Digital DJ Tips reader Sharwin writes: “I am pretty much content with what I want to play or what I would like to play. But how do I understand the difference between genres? It’s very confusing. Are DJs expected to play precisely according to genre or just play what goes with the flow? I am planning to start playing at clubs. Any suggestion as to how to impress the interviewers?”
Digital DJ Tips says:
Wow, so much there Sharwin. You seem to be happy with your music. So why are you worried about genres? Let me give you my view on this.
“Interviewers” don’t care for five second what genres you say you play, think you play, or actually do play. They want reliable, polite, competent DJs who keep their dancefloors happy and busy. Genres are things trainspotters talk about in chat forums, they are things producers use to categorise their own music, they let music stores slice and dice their hundreds of thousands of downloads into manageable chunks. They’re useful, sure, to help you find what you want, but they won’t affect your quality as a DJ or ability to do the job.
Really, outside in the real world the “genres” recognised by most venues and customers are the broadest of the broad: “It’s an underground night”, “It’s a dance night”, “It’s rock night” etc. You’re a dance DJ, right? Great. Do you play commercial or underground? Commercial? OK, so you’re a commercial dance DJ. that’s it! Don’t worry about overthinking this. Really, that’s about as far as you have to go.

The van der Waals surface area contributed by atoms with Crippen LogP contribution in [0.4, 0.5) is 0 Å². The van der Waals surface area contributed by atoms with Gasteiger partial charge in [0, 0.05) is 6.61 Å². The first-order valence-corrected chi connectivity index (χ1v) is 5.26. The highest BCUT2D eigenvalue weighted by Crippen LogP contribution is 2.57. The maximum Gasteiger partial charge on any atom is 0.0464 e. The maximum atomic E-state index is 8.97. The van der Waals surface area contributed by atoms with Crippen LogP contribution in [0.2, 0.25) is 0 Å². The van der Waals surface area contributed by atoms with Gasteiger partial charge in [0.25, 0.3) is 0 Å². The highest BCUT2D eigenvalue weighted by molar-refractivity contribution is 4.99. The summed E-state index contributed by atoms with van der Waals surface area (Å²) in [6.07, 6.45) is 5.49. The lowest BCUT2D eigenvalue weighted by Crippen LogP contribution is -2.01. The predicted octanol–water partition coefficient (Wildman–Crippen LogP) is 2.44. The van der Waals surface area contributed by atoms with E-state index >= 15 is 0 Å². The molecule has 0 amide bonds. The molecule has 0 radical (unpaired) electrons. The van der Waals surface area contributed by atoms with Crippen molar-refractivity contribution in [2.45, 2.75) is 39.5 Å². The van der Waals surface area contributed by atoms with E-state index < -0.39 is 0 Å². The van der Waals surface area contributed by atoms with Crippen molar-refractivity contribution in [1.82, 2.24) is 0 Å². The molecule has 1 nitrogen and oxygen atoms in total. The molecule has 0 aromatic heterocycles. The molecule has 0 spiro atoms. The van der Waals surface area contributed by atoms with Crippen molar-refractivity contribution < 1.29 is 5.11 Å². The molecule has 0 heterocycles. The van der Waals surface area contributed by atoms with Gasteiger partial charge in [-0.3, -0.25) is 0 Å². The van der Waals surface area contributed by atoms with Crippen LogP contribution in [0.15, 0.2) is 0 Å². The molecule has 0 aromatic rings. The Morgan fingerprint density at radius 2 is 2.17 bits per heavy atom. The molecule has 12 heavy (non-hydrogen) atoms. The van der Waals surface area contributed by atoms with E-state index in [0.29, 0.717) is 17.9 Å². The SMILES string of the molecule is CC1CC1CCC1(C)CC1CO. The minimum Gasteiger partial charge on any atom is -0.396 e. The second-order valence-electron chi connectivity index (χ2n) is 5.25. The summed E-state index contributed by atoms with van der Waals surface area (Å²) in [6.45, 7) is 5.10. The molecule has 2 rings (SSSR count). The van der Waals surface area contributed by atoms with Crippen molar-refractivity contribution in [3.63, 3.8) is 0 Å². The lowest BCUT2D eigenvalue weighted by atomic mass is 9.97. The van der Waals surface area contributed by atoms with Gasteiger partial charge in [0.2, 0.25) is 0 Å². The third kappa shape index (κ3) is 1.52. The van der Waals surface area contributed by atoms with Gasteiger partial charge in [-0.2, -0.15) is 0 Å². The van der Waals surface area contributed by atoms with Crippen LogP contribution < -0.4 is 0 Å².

Now, as far as genres within your own collection go, my advice is always: Sort your music how it makes sense to you. If you think you play deep house, disco and funk, every single song in your collection wants to be labelled one of those three things (otherwise, why is it in your collection?). If someone says “can you play a disco set”? Bam! There’s your disco set, right in front of you. Remember, nobody really cares about genres.
Truth is, girls make dancefloors busy, happy and get you booked again. Trust me, 99% of girls really, really don’t care about genres. Worry about whether your tunes make girls want to dance. Worry about how you’re gonna get a foot in the door. Worry about doing a good job once you do. But don’t worry about genres. Years down the line, when you know all the genres, you’ll look back and realise they didn’t help you an awful lot to get the success you’ve enjoyed as a DJ.
What’s your take on music genres? Interesting subject? Important? Or a distraction to the real job of the DJ? Please share your thoughts below.